PHOENIX -- In his first two Major League appearances, Sam Demel pitched so well when the D-backs faced a deficit -- four runs on June 16 and seven runs on Tuesday -- that he may enter the game when his club holds a lead. And with Arizona's bullpen ERA inflating to a Major League-high 7.15 entering Wednesday, that first opportunity could come sooner rather than later.
As if on cue, Demel entered Wednesday's series finale against the Yankees with the score tied at 4 in the sixth. He induced an inning-ending double play, and after Arizona grabbed a 5-4 lead, he pitched a scoreless seventh. He would have secured his first Major League win had it not been for the Yankees' late-inning comeback.
"That's as difficult a situation as he's been in here for three outings," said manager A.J. Hinch, plucking what seemed to be the lone positive out of a gripping 6-5 defeat. "Coming in and getting the double-play ball was excellent. Going back out and dominating [Nos. 2-4 in the order] with the strikeouts is very impressive, so I'm glad he's building confidence and getting that under his belt, because he's going to be asked to get some important outs here moving forward."
Demel, however, plays the role of content but coy rookie.
"It's the same job, whether it's late in the game, early in the game or the score is lopsided, one way or the other," the 24-year-old right-hander said, straight-faced.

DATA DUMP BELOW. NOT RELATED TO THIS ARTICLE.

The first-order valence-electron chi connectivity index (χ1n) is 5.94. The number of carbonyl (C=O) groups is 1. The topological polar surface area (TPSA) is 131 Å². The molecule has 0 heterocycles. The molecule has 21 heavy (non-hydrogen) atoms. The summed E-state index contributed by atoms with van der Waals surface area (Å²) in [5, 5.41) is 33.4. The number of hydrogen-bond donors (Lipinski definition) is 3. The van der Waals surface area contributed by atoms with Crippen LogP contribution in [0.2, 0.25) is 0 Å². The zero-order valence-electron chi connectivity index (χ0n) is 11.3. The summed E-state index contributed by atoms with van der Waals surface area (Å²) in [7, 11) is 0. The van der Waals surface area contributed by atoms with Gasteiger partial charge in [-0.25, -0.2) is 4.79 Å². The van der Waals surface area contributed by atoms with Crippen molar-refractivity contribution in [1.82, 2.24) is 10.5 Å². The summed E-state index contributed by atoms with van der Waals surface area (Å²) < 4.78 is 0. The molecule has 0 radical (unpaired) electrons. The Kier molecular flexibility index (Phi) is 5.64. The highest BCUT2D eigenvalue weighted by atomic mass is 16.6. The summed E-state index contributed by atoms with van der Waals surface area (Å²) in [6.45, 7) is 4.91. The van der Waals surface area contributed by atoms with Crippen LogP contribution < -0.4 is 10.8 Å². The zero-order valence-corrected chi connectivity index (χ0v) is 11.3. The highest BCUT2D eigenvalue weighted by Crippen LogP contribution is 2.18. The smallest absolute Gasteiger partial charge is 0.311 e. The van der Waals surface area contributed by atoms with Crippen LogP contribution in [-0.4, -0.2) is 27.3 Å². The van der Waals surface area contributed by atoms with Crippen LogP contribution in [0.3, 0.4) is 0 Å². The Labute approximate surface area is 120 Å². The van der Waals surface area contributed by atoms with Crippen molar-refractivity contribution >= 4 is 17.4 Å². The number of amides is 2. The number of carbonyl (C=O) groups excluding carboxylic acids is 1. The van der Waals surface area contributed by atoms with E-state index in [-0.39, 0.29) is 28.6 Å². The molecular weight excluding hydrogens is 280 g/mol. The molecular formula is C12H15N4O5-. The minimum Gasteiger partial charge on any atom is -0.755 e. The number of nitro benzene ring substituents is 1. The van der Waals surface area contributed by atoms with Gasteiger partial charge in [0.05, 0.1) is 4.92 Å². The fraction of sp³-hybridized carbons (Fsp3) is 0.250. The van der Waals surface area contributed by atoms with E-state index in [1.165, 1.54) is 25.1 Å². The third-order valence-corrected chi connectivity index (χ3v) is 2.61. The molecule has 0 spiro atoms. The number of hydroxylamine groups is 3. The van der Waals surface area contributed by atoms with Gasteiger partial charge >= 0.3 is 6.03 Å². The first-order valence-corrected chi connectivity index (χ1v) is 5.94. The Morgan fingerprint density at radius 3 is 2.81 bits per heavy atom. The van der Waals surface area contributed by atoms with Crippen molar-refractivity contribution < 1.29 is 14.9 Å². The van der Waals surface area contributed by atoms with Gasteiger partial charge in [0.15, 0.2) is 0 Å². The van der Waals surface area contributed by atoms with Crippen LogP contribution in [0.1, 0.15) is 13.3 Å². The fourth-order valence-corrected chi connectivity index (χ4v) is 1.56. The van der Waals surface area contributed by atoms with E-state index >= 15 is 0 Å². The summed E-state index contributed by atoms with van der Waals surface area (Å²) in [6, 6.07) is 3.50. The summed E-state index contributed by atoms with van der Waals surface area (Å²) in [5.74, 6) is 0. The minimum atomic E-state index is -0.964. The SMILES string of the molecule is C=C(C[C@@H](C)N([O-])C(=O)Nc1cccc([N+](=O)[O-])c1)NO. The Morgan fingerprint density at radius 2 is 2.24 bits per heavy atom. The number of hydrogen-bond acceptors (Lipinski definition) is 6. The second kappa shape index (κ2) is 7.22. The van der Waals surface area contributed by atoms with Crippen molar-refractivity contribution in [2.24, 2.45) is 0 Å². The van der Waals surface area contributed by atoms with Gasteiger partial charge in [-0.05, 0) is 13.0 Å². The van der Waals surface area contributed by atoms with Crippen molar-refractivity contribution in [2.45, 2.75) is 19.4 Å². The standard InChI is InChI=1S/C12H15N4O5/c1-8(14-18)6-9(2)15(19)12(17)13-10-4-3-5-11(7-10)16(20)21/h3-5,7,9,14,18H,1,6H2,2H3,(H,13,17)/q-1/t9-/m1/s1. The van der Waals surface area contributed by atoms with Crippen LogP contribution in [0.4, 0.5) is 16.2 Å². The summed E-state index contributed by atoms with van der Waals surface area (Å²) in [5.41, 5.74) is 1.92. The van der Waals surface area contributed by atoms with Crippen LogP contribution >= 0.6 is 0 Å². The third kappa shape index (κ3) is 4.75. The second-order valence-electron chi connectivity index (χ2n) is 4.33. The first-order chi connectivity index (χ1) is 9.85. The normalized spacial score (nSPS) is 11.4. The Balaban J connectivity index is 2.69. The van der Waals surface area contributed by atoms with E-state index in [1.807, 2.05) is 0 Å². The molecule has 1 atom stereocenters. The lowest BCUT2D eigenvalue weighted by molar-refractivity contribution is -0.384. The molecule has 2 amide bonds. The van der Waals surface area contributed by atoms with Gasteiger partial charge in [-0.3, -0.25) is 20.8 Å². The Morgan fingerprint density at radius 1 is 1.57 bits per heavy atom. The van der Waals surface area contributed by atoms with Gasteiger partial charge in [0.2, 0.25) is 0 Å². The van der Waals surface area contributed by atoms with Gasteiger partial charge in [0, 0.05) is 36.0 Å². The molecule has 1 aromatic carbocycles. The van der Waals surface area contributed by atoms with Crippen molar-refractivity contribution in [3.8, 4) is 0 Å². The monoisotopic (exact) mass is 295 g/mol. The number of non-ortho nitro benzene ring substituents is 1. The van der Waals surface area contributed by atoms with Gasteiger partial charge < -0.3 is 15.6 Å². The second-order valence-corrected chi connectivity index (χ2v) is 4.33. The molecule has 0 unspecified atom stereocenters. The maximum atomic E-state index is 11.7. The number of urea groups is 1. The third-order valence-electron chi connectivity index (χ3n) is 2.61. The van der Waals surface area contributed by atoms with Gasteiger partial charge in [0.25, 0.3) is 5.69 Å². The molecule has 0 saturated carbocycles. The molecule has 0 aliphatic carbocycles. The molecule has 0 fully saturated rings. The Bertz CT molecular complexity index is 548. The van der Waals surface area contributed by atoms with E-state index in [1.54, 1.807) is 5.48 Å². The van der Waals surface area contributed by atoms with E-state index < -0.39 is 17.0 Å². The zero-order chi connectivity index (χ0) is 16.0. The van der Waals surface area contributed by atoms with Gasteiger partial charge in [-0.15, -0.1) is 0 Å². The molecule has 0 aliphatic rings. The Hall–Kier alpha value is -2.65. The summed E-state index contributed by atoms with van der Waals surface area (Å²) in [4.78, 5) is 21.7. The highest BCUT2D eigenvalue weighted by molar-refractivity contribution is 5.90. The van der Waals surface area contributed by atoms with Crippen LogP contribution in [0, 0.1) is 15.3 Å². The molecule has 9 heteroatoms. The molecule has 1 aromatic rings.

Demel added that -- despite his 42 career Minor League saves indicating he was called upon in late innings -- his Minor League coaches in the Oakland Athletics organization made a concerted effort to vary the game situations he inherited. Demel pitched as early the fifth inning.
That appears to be paying off. Demel, who was sent to Arizona in a June 15 swap for Conor Jackson, has pitched two perfect innings against the Boston Red Sox and now the New York Yankees. Quite the Major League indoctrination.
"Two good teams to start against," Demel said. "They have two of the best lineups in baseball. It's good to start at the top."
Demel added that as an unseen hurler, he has a temporary advantage against the opposition. His mystery helped him retire big-name bats like the Red Sox's J.D. Drew and Adrian Beltre, as well as the Yanks' Nick Swisher and Mark Teixeira.
"The main thing is, it's not the first time you face guys," Demel said. "It's the second, third, fourth, fifth -- after they've seen me a few times. And that's when the adjustment period starts for me."